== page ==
FT : Nasscom Rejects Claims Of “Reverse Offshoring”

Tuesday, July 3, 2007

India’s software industry association yesterday rejected claims that wage inflation was making the country’s computer services industry uncompetitive as it unveiled bullish growth forecasts for the sector this year.  Responding to claims from some Silicon Valley companies that wage costs in Bangalore have risen to near-US levels, the National Association of Software Services Companies said this was an isolated phenomenon.  “It is there in pockets,” said Ameet Nivsarkar, vice-president, research at Nasscom.  “But we haven’t come across this as a large trend.”  In spite of rising salaries and real estate costs, India’s information technology software and services industry is booming, with Nasscom forecasting sales will grow up to 27% to $50bn in the year ending next March.  The industry reported growth of 30.7% in the year ended March 2007 to reach sales of $39.6bn, driven by the country’s top IT services companies as well as an increasing shift among western IT groups to India.  But the growth has been overshadowed in recent years by the mounting debate over wage inflation in India.  Like.com, a Silicon Valley search engine start-up, created waves after Munjal Shah, its chief executive, complained he was forced to shut his Bangalore office because of wage costs and shift the jobs back to the US in a form of “reverse offshoring”…..

However, Mr Nivsarkar said that while India no longer competed only on wage costs, its graduates were still more plentiful than elsewhere and were generally paid much less than their western counterparts.  The country produced 3m university graduates last year, of whom just more than 10% were employed in the IndianIT software and services industry.  Starting salaries in the industry were $10,000, about one sixth those in the US.  Wage inflation in India, which averaged 15% last year, was still lower in absolute terms than the salary increase of a US worker, who received an increment of about 3% a year on a much bigger salary.  He said, however, the quality of some new graduates was an issue, and that scarcity became more of a problem at senior levels or in specialised sectors.  Hilary Robertson, offshore development officer with UK-based IT outsourcing company Xansa, said the company, which has extensive operations in India, was finding that it was taking longer to find senior managers.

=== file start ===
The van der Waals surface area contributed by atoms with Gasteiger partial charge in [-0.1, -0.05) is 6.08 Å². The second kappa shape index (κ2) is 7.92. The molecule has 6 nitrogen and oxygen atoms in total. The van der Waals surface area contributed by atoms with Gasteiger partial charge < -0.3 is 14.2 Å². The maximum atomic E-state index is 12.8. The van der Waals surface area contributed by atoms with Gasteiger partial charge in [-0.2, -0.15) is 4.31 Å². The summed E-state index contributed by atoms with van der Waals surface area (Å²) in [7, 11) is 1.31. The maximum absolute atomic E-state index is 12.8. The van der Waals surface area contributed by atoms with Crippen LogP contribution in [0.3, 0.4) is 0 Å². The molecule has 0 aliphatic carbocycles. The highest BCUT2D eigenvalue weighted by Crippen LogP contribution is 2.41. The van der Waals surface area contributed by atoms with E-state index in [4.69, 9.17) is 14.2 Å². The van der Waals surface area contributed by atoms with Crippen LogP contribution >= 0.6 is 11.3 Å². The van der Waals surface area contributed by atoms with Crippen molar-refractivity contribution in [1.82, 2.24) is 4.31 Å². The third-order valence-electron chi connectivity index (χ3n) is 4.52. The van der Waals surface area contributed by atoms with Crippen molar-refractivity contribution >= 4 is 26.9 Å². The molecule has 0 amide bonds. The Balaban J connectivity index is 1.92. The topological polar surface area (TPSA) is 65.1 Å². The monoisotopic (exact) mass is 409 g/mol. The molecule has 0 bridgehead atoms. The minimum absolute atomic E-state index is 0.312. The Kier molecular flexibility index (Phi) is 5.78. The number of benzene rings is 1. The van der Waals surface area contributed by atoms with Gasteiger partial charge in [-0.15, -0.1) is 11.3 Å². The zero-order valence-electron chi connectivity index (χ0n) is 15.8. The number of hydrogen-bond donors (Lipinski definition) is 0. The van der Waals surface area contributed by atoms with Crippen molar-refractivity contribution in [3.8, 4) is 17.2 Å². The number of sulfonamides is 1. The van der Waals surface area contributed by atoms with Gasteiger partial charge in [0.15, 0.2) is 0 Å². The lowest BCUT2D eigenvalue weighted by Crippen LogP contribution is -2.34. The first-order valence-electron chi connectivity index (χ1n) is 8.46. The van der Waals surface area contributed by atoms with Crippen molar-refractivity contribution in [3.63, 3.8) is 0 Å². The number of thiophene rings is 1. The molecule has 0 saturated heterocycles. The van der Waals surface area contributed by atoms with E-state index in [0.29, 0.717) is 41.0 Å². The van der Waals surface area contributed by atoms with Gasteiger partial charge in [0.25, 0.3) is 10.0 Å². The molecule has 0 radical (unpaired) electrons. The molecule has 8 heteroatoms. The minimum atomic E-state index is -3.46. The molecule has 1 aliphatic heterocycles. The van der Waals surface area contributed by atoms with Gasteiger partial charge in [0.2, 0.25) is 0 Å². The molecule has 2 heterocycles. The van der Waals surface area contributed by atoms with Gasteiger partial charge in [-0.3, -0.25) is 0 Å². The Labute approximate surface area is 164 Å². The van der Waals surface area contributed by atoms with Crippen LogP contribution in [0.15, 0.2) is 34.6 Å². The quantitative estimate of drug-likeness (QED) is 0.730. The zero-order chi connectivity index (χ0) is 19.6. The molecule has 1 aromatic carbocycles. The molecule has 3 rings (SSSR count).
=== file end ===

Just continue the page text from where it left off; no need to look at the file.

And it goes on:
(Rather Caustic) COUNTERVIEW : FT EDITORIAL

…The supply of skilled Indian software engineers is too limited…True, India is still the leading player among developing countries.  Yet while India’s universities produce many superb graduates, they pass far more who are not up to international competition at any price.  A survey carried out by McKinsey and the Indian software industry’s trade body, Nasscom, estimated that the Indian software industry would be shy of half a million suitably qualified – and competent – workers within three years.  Given that prediction, it can hardly be a surprise that the cost of an expert Indian software engineer is going through the roof. Surprise surprise, markets work…..The growing affluence of Bangalore may present headaches for a country that remains extremely poor: it is one thing for a family living on a dollar a day to know that there are millionaires in California, another to watch them pass by in the street every day.  Yet if the political ramifications can be managed, the wealth will spread as the affluent spend their money locally.

As for the US, do not expect to see an end to stories about outsourcing to India or cheap manufactures from China.  They will continue, and US citizens will continue to benefit as they always have done.  America has survived cheap foreign competition from the likes of Japan and South Korea; Detroit has suffered but the country has not.  Reverse-outsourcing may be a curiosity, but it is a reminder that the laws of economics have not been suspended.  A country with decent education and a good business climate will always be host to successful companies and prosperous workers.  And these words were written in London, not Bangalore.

References :
http://www.ft.com/cms/s/68a3a518-28fd-11dc-af78-000b5df10621.html
http://www.ft.com/cms/s/4a2355e8-28fd-11dc-af78-000b5df10621.html

One Response to “FT : Nasscom Rejects Claims Of “Reverse Offshoring””


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